Who will it be? That will be determined in training camp, but in a surprisingly forward answer to just this question at the Buccaneers' FanFest in June, Wide Receivers Coach Richard Mann did identify a front-runner. That would be Tampa native and former Chamberlain High star Brian Clark, the third-year receiver who began his career in Denver.
Clark has appeared in 20 career regular-season games, 10 of them with the Buccaneers. He has spent time on Tampa Bay's practice squad in each of the last two years but finished each of those campaigns on the active roster. Clark, also a fine kick returner and special teams player, had four catches for 23 yards in 2007 and one for 12 yards last fall.
More importantly, the North Carolina State product had an outstanding offseason in front of the team's new coaching staff, particularly impressing new Head Coach Raheem Morris. On an offense that could field a corps of very sizeable pass-catchers (Bryant, Clayton and tight ends Kellen Winslow and Jerramy Stevens average to 6-4 and 233 pounds), Clark fits right in at 6-2, 204, but he also has the speed to get downfield.
Of course, even if Clark holds on to his frontrunner status in the race for the third receiver spot, the Bucs might end up with several players they use in that role, depending upon situation. Another notable candidate for playing time in three-receiver sets is rookie Sammie Stroughter, a seventh-round pick out of Oregon State.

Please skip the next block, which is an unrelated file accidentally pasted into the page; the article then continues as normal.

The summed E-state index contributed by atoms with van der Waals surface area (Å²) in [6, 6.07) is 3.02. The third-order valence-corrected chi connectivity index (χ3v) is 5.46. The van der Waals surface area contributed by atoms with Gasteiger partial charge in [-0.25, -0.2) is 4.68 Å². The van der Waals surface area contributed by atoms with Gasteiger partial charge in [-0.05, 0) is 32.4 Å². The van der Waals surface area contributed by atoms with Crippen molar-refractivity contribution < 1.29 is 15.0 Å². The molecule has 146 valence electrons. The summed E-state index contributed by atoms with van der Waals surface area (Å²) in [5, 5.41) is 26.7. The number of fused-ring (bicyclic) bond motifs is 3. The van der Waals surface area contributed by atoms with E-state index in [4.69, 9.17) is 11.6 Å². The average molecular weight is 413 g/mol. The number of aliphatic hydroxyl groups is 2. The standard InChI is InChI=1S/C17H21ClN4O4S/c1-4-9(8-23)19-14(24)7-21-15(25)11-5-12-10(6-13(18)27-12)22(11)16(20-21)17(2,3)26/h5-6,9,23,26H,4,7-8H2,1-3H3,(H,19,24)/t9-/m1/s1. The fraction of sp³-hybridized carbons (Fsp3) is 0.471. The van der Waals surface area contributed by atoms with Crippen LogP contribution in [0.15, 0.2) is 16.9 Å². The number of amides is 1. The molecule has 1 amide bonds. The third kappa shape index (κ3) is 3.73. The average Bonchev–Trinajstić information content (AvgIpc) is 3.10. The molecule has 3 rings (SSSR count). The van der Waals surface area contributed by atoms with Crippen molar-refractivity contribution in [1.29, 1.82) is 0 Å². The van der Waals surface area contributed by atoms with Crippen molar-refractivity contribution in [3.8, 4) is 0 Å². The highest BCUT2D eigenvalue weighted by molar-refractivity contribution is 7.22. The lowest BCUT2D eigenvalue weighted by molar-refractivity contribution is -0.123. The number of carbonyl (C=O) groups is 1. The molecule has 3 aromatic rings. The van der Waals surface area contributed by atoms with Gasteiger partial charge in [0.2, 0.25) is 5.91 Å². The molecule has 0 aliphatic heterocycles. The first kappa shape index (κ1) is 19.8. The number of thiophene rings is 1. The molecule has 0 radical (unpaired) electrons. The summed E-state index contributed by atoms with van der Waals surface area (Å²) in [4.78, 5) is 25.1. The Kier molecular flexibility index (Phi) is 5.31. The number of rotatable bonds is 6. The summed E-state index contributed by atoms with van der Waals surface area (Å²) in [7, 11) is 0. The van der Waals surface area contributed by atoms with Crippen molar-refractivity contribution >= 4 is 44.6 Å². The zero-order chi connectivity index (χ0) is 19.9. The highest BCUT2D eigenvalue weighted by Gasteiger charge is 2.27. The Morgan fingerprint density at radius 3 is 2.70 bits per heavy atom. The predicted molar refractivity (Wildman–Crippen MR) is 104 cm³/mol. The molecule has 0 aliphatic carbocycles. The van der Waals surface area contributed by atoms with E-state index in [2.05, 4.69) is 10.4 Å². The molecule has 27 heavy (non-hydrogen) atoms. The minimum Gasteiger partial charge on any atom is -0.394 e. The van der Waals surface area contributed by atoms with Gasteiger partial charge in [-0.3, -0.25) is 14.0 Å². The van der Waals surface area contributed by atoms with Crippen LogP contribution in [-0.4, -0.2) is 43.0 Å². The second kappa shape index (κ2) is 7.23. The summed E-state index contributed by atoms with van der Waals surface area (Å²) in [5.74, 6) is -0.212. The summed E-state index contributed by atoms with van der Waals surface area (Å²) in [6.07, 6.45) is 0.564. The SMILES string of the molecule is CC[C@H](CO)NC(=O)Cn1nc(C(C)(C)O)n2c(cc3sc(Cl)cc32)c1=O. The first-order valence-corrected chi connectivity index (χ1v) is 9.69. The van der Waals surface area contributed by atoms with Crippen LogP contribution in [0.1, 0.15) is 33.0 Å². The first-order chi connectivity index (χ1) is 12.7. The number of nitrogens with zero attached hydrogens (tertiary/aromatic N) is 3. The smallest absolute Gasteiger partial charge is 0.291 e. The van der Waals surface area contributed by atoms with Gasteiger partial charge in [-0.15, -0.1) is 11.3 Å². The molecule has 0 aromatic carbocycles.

While seventh-round receivers make an immediate impact somewhat infrequently (New Orleans' Marques Colston is a notable exception), Stroughter may find a way to do so because he fits a specific profile the Buccaneers were looking for. According to new Offensive Coordinator Jeff Jagodzinski, the Bucs came to believe that Stroughter would be excellent in the slot from their scouting of his Oregon State tapes. The young receivers' work on the practice field this spring and summer (before he was slowed by a minor leg injury) did nothing to dissuade the Buccaneers of that notion.
As always, there will be a large number of receiving candidates at training camp. The Buccaneers currently have 10 on their 82-man roster (two players will have to be trimmed before camp begins), including the four already mentioned. Among the other candidates are speedster Kelly Campbell, a former big-play threat for the Minnesota Vikings and, more recently, in the Canadian Football League; and 2008 second-round pick Dexter Jackson.
Campbell and Jackson were singled out for their strong practice-field work earlier this spring by Morris, as was Cortez Hankton, the sixth-year veteran who spent all of last year on injured reserve. All three are very much in the running for that third receiver spot. Given the spirit of competition that Morris intends to foster beginning with the opening practice of training camp, the same also holds true for receivers Maurice Stovall, Patrick Carter and Joel Filani.
In fact, one could make a case for just about any of the eight pass-catchers behind Bryant and Clayton, just as Mann did for Clark during FanFest. Stovall, for instance, remains an intriguing figure given his size (6-5, 220), sure hands and untouchable work ethic. The 2006 third-round pick could finally put it all together following unusual seasons that have been frequently interrupted by injuries.
Perhaps the third-receiver position will prove to be Stovall's story in 2009, or Clark's or Stroughter's or Campbell's. Whoever takes that hot spot, it will definitely be a new story.